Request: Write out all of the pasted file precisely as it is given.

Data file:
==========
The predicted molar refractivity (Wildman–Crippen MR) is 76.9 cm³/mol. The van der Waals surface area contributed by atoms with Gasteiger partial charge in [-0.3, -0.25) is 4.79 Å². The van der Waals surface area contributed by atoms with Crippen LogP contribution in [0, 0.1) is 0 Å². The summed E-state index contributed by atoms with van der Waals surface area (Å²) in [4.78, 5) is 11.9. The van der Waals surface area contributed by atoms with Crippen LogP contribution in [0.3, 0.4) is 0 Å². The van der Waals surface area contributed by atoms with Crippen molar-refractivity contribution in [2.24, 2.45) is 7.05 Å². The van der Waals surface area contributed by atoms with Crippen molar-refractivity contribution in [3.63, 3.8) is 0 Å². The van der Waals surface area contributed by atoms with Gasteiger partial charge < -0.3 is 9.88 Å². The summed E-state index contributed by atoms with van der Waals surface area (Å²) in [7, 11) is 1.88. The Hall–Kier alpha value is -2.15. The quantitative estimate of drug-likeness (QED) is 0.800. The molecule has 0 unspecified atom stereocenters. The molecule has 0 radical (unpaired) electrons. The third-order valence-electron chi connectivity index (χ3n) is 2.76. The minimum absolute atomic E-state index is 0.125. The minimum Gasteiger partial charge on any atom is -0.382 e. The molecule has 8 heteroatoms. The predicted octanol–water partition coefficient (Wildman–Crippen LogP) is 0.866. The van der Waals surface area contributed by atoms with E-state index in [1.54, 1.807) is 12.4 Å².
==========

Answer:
The predicted molar refractivity (Wildman–Crippen MR) is 76.9 cm³/mol. The van der Waals surface area contributed by atoms with Gasteiger partial charge in [-0.3, -0.25) is 4.79 Å². The van der Waals surface area contributed by atoms with Crippen LogP contribution in [0, 0.1) is 0 Å². The summed E-state index contributed by atoms with van der Waals surface area (Å²) in [4.78, 5) is 11.9. The van der Waals surface area contributed by atoms with Crippen LogP contribution in [0.3, 0.4) is 0 Å². The van der Waals surface area contributed by atoms with Crippen molar-refractivity contribution in [2.24, 2.45) is 7.05 Å². The van der Waals surface area contributed by atoms with Crippen molar-refractivity contribution in [3.63, 3.8) is 0 Å². The van der Waals surface area contributed by atoms with Gasteiger partial charge < -0.3 is 9.88 Å². The summed E-state index contributed by atoms with van der Waals surface area (Å²) in [7, 11) is 1.88. The Hall–Kier alpha value is -2.15. The quantitative estimate of drug-likeness (QED) is 0.800. The molecule has 0 unspecified atom stereocenters. The molecule has 0 radical (unpaired) electrons. The third-order valence-electron chi connectivity index (χ3n) is 2.76. The minimum absolute atomic E-state index is 0.125. The minimum Gasteiger partial charge on any atom is -0.382 e. The molecule has 8 heteroatoms. The predicted octanol–water partition coefficient (Wildman–Crippen LogP) is 0.866. The van der Waals surface area contributed by atoms with E-state index in [1.54, 1.807) is 12.4 Å².